Recent articles from Dr. Smith and collaborators include: a meta-analysis on disordered eating and suicidal behavior, an examination of shared risk factors, and a review of research on eating disorders and suicidality.

You can read about her grant on interoceptive deficits and suicidality here.

Here is the Fox et al. (2019) paper that compares self-harm intentions underlying eating disorder and nonsuicidal self-injury behaviors, and here is the paper testing the four-function model of self-harm with binge eating and purging.

You can learn more about eating disorders here and suicide prevention here.

Episode 120: The Science of Suicide Prevention with Dr. Tracy Witte

We spoke to Dr. Tracy Witte, an Associate Professor of Clinical Psychology, about her fascinating research on suicidal behavior. First, she told us about the interesting path that led her to clinical psychology. Next, she shared how openness to new opportunities led to important interdisciplinary work with different populations (e.g., military, LGBTQ+ veterinarians and students). Veterinary professionals have elevated suicide rates compared to the general population, and Dr. Witte’s work has shed light on potential ways to address this disparity. We concluded by talking about Dr. Witte’s intriguing research on the nature of suicidal behavior and how science can help us to save lives. We learned a lot making this episode, and we hope you enjoy listening to it!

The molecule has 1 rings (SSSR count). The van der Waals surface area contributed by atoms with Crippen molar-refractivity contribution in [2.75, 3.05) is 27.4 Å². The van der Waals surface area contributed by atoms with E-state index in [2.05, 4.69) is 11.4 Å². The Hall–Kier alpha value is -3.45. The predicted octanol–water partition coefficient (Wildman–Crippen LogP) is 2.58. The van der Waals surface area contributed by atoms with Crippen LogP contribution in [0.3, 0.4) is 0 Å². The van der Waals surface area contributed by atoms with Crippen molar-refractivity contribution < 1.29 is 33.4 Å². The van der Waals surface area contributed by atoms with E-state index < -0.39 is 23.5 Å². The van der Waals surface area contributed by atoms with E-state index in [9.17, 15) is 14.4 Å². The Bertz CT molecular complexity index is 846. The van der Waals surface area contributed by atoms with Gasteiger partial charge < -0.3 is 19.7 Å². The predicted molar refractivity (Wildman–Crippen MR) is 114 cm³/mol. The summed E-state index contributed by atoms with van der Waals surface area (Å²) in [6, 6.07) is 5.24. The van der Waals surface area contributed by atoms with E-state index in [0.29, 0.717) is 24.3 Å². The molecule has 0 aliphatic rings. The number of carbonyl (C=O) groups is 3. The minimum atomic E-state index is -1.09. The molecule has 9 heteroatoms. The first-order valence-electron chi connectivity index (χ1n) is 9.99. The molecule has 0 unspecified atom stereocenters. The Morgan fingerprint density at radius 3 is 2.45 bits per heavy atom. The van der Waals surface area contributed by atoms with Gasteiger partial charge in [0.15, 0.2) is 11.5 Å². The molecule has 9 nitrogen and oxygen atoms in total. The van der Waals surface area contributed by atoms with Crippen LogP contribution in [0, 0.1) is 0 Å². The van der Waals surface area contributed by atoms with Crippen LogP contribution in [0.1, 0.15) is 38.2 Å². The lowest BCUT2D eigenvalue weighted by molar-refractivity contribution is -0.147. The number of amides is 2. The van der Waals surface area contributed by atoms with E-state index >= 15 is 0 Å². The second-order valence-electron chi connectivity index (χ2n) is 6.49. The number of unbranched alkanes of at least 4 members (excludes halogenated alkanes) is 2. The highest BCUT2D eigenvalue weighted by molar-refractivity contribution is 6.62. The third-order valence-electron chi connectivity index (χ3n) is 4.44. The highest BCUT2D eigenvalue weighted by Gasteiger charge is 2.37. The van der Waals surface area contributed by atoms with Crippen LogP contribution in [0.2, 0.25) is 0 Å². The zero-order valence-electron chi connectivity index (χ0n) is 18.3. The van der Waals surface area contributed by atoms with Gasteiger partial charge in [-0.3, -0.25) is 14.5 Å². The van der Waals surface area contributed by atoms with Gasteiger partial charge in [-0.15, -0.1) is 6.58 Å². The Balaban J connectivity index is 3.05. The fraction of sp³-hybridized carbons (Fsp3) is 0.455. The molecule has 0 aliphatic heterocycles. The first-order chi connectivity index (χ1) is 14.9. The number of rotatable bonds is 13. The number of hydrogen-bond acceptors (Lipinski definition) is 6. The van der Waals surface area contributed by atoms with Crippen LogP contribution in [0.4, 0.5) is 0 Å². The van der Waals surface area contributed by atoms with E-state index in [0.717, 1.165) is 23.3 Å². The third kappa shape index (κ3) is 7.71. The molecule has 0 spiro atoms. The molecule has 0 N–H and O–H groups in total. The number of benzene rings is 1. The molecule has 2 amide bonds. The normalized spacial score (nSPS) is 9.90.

You can follow Jedi Counsel on Twitter and like us on Facebook. If you like what you hear, please rate and review us on iTunes and tell your friends! Thank you!

For more information:

Check out Dr. Witte’s faculty page and lab website.

Here’s a blog post about the taxometrics study on suicidal behavior by Dr. Witte and Dr. Holm-Denoma.

You can learn more about suicide prevention here.

Suicide theories discussed in this episode include the interpersonal theory of suicide and the three-step theory.

Learn more about lethal means safety for suicide prevention here and here.